They design most of the products that you see in Denmark but have them manufactured in the far east but only in good conditions so you can feel good about purchasing from Nordal, which to me is very important. We as consumers need to question where our favorite brands are making their wares, after all our money is directly supporting either fair employment or something entirely unethical – it’s something to think about it. Would you like to see more of their products?
Above you can see some over-dyed vintage patchwork rugs that I spoke of recently in this post. Do you like this trend? What are your thoughts? I love it, just in a more subdued hue because I’m not into bold brights in my home. Plus, I recently bought a neutral patchwork rug in Istanbul that is huge, it’s in my living room, and it has tones of gray and beige and cream with some bright pinks accents and it’s a-m-a-z-i-n-g to me at least. I can’t wait to show you once I pull my living room together.
And don’t worry, if you cannot find these exact items in your home country use posts such as this one to inspire you to be on the look out for specific pieces in your local area that have a similar look. I usually print out or circle things in magazines and then try to find something similar in my part of the world, especially since so many companies in the U.S. do not ship to Germany, I’ve had to change my entire approach to shopping and that is the best tip that I can give you.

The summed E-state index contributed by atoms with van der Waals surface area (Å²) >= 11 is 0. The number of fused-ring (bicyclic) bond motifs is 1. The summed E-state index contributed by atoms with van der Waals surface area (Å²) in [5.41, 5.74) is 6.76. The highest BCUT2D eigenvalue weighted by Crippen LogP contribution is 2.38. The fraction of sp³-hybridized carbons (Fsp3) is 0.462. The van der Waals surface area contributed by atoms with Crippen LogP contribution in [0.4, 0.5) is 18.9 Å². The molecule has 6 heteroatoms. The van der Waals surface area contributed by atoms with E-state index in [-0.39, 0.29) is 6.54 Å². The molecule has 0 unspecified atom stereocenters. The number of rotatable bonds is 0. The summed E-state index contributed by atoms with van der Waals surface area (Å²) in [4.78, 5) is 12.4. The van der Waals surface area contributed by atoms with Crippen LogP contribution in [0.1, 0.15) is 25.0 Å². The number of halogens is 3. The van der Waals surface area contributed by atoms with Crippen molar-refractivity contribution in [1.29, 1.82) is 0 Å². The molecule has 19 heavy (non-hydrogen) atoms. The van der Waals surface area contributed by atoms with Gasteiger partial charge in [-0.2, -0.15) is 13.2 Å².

For instance, if you are shopping around for a similar look, try to scout rustic wood tables with metal bases. Rivets are also part of this look, so if your metal has rivets all the better. Also metal piping as the base is very current. I don’t think it would be a bad idea to invest in a good rustic table with a metal base as it will look great for years to come. You can find pieces that are new by furniture designers, ones that are from companies like Nordal (but made in China, India and Thailand for example), or you can scout for vintage pieces which may or may not be the most affordable option as dealers watch the trends and read blogs too so you can believe that prices go up when something in their stock becomes sought-after. Another idea is to try making it yourself, you can use an old barn door from a salvage yard and then find metal legs and in a single afternoon, you can pop those legs on that door and be good to go!
It’s all about developing your eye and really thinking about what exactly it is that you like about a piece and then if that piece isn’t available to you, try to find something like it elsewhere or even make it yourself if that is reasonable. I’ve seen lots of similar wares in stores all over the states, again, it’s all about shopping with an eagle eye!